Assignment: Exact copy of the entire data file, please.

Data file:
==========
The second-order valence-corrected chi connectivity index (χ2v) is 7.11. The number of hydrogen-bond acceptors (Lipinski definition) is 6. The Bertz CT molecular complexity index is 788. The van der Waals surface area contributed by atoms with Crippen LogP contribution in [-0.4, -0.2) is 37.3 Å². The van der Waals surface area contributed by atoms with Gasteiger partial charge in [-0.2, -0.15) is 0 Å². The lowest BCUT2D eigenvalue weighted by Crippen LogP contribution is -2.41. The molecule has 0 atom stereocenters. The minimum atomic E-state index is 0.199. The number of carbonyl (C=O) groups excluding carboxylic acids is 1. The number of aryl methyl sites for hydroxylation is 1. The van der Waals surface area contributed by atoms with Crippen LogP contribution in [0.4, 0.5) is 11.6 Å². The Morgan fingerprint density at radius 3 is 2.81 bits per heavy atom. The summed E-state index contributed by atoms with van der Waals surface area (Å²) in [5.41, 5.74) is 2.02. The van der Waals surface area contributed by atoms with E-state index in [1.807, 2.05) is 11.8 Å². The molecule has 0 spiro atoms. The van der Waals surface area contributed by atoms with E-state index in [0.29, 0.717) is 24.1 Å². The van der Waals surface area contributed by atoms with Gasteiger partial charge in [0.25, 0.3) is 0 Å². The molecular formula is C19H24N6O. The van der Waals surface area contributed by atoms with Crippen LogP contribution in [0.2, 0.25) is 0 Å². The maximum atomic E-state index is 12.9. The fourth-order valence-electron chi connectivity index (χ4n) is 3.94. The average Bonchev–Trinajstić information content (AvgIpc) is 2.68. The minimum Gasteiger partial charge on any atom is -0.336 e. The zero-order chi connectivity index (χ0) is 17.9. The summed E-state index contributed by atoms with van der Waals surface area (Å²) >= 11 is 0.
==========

The second-order valence-corrected chi connectivity index (χ2v) is 7.11. The number of hydrogen-bond acceptors (Lipinski definition) is 6. The Bertz CT molecular complexity index is 788. The van der Waals surface area contributed by atoms with Crippen LogP contribution in [-0.4, -0.2) is 37.3 Å². The van der Waals surface area contributed by atoms with Gasteiger partial charge in [-0.2, -0.15) is 0 Å². The lowest BCUT2D eigenvalue weighted by Crippen LogP contribution is -2.41. The molecule has 0 atom stereocenters. The minimum atomic E-state index is 0.199. The number of carbonyl (C=O) groups excluding carboxylic acids is 1. The number of aryl methyl sites for hydroxylation is 1. The van der Waals surface area contributed by atoms with Crippen LogP contribution in [0.4, 0.5) is 11.6 Å². The Morgan fingerprint density at radius 3 is 2.81 bits per heavy atom. The summed E-state index contributed by atoms with van der Waals surface area (Å²) in [5.41, 5.74) is 2.02. The van der Waals surface area contributed by atoms with E-state index in [1.807, 2.05) is 11.8 Å². The molecule has 0 spiro atoms. The van der Waals surface area contributed by atoms with E-state index in [0.29, 0.717) is 24.1 Å². The van der Waals surface area contributed by atoms with Gasteiger partial charge in [0.25, 0.3) is 0 Å². The molecular formula is C19H24N6O. The van der Waals surface area contributed by atoms with Crippen LogP contribution in [0.2, 0.25) is 0 Å². The maximum atomic E-state index is 12.9. The fourth-order valence-electron chi connectivity index (χ4n) is 3.94. The average Bonchev–Trinajstić information content (AvgIpc) is 2.68. The minimum Gasteiger partial charge on any atom is -0.336 e. The zero-order chi connectivity index (χ0) is 17.9. The summed E-state index contributed by atoms with van der Waals surface area (Å²) >= 11 is 0.